Definitions

from The American Heritage® Dictionary of the English Language, 4th Edition

  • transitive v. To keep (two or more objects) in the air at one time by alternately tossing and catching them.
  • transitive v. To have difficulty holding; balance insecurely: juggled the ball but finally caught it; shook hands while juggling a cookie and a teacup.
  • transitive v. To keep (more than two activities, for example) in motion or progress at one time: managed to juggle a full-time job and homemaking.
  • transitive v. To manipulate in order to deceive: juggle figures in a ledger.
  • intransitive v. To juggle objects or perform other tricks of manual dexterity.
  • intransitive v. To make rapid motions or manipulations: juggled with the controls on the television to improve the picture.
  • intransitive v. To use trickery; practice deception.
  • n. The act of juggling.
  • n. Trickery for a dishonest end.

from Wiktionary, Creative Commons Attribution/Share-Alike License

  • v. To manipulate objects, such as balls, clubs, beanbags, rings, etc. in an artful or artistic manner. Juggling may also include assorted other circus skills such as the diabolo, devil sticks, hat, and cigar box manipulation as well.
  • v. To handle or manage many tasks at once.
  • n. To throw and catch each prop at least twice, as a opposed to a flash.

from the GNU version of the Collaborative International Dictionary of English

  • n. A trick by sleight of hand.
  • n. An imposture; a deception.
  • n. A block of timber cut to a length, either in the round or split.
  • intransitive v. To play tricks by sleight of hand; to cause amusement and sport by tricks of skill; to conjure; especially, to maintian several objects in the air at one time by tossing them up with one hand, catching them with the other hand, and passing them from the catching to the tossing hand.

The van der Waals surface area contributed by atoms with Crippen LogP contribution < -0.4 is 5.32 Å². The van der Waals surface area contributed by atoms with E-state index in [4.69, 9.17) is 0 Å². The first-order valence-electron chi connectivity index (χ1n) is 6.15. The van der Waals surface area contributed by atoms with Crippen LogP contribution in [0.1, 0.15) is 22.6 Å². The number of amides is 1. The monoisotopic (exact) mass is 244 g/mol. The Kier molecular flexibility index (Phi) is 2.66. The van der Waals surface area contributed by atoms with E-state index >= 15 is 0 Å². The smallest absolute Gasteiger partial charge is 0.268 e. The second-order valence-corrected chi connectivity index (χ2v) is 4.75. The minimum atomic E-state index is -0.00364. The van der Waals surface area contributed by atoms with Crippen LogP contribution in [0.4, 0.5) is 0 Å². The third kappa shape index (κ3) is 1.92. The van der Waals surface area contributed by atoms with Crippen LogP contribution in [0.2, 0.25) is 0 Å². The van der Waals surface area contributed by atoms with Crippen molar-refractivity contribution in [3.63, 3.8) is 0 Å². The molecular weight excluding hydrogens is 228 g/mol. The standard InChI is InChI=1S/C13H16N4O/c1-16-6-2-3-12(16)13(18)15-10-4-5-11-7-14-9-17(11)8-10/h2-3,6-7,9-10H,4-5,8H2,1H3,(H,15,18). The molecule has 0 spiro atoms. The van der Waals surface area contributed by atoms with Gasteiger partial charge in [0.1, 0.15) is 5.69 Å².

• intransitive v. To practice artifice or imposture.
  • transitive v. To deceive by trick or artifice.
  • transitive v. To maintain (several objects) in continuous motion in the air at one time by tossing them up with one hand, catching them with the other hand, and passing them from the catching to the tossing hand; variations on this basic motion are also used. Also used figuratively: see senses 3 and 4.
  • transitive v. To alter (financial records) secretly for the purpose of theft or deception.
  • transitive v. To arrange the performance two tasks or responsibilities at alternate times, so as to be able to do both

from The Century Dictionary and Cyclopedia

  • To play tricks by sleight of hand; perform acts which make a show of extraordinary powers; practise legerdemain; conjure.
  • To play false; practise artifice or imposture.
  • To deceive by trick or artifice; impose upon by sleight of hand; trick.
  • n. A trick by legerdemain; an imposture; a deception.
  • n. A dialectal variant of joggle.
  • n. A block of timber cut to a length, either in the round or split.

from WordNet 3.0 Copyright 2006 by Princeton University. All rights reserved.